I mostly agree, with a little kink in the "Static comp ratio then becomes equal to 15.42 to 1", but I think it's just relative terms that I think are different. So, I'm not opposing it, just looking at it using different terms and factors. Let me take a shot:

Static compression ratio (SCR) is just that - static. It is a comparison of the swept volume from BDC to the volume at TDC in a closed cylinder. It's just a volume ratio. Once the engine is built, it never changes. Ever.

The dynamic compression ratio (DCR) is a fixed __ratio__ factor that never changes and is a calculation based on the intake closing point, as opposed to the SCR compression stroke from BDC. It is always lower than static compression ratio in our engines. The ratio never changes. Ever.

Dynamic compression (DC - __not__ ratio) is a variable and ever-changing (dynamic) level of cylinder pressure at TDC (compression). The DC can be well above both the calculated SCR and the DCR (which is always lower in our typical engines than SCR). This is where the 'magic' happens, as an engine with a 'hotter' cam and later intake valve closing (smaller DC__R__) can make more power than one with less intake valve timing (larger DC__R__).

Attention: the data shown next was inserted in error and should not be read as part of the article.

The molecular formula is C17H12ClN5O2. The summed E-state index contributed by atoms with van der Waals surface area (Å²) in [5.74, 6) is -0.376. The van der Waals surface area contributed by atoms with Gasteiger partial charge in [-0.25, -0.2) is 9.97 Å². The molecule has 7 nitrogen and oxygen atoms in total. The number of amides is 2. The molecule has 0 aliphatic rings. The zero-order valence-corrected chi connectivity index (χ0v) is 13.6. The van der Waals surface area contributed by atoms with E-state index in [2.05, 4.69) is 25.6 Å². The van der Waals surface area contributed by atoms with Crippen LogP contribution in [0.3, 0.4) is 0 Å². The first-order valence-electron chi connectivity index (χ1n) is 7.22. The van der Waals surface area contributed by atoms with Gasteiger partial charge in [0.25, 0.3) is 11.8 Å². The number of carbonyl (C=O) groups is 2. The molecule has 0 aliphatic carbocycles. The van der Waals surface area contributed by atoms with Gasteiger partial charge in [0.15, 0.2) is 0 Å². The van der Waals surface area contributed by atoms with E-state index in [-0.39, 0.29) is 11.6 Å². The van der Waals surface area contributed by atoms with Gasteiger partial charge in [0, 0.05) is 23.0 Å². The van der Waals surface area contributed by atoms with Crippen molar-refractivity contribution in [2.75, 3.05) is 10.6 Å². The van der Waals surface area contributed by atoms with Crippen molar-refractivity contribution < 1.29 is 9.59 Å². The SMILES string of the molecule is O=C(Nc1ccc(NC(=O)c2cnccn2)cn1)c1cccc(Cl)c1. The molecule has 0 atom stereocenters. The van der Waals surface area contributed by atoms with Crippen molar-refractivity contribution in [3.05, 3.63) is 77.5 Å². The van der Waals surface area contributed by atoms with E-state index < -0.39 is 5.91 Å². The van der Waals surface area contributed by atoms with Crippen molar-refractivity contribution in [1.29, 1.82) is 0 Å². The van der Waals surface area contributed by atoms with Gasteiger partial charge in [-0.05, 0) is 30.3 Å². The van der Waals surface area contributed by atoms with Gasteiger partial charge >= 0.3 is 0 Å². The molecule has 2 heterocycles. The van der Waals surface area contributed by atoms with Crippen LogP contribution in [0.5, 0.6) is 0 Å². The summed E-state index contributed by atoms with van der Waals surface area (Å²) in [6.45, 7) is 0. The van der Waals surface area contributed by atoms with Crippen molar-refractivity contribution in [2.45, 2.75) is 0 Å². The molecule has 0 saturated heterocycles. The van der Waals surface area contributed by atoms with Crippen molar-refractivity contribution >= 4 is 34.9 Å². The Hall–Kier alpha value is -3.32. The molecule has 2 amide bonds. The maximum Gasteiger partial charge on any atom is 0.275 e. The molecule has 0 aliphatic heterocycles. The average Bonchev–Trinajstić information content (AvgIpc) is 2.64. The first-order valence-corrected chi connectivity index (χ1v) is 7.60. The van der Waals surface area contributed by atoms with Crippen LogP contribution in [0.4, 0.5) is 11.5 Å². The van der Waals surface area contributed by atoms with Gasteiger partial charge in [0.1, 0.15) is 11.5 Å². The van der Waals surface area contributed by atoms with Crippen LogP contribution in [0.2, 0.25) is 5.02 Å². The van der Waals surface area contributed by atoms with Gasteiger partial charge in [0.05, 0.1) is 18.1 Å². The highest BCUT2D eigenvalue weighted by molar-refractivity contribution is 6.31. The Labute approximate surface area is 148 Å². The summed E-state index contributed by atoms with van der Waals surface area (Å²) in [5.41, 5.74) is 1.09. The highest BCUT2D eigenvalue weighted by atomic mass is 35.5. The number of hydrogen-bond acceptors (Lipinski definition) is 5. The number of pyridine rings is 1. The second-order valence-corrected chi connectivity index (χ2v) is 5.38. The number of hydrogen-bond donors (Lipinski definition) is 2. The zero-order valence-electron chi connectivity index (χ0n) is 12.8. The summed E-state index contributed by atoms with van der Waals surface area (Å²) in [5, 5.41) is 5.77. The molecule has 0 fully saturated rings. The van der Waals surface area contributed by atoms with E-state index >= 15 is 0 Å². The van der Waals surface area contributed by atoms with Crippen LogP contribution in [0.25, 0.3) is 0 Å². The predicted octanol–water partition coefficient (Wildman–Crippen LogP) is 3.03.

Volumetric efficiency (VE) is the engine's ability to fill the cylinders under various conditions, and becomes the primary factor in your DC (not DCR). Due to various effects (harmonic tuning, charge mass, inertial flow, etc.), the VE can exceed 100% - meaning more air in the cylinder than would fill it by by both DCR and SCR calculation in a normally aspirated engine. This is the other factor that pumps the magic in the DC result.

So, while I generally agree, due to dynamic factors, there is no actual "static compression ratio equivalent" for boost. Apples and oranges. That's comparing a dynamic effect with a calculated ratio. Yes, twice the manifold pressure will obviously give somewhere in the very general neighborhood of twice the DC (not DCR). But, due to the different (dynamic) flows caused by the greater pressure differential, the "equivalent to SCR" is not a simple and precise single calculation. That's my only beef here. On the other hand, it does give a simplistic view of how the dynamic cylinder pressure will obviously increase with boost. So, although not very accurate, it is useful in a very general sense for point of demonstration.

This is highlighted by a common phenomenon, where doubling the manifold pressure of an engine by using boost generally results in more than double the dyno horsepower. How can that be? Dynamic effects and parasitic losses.

David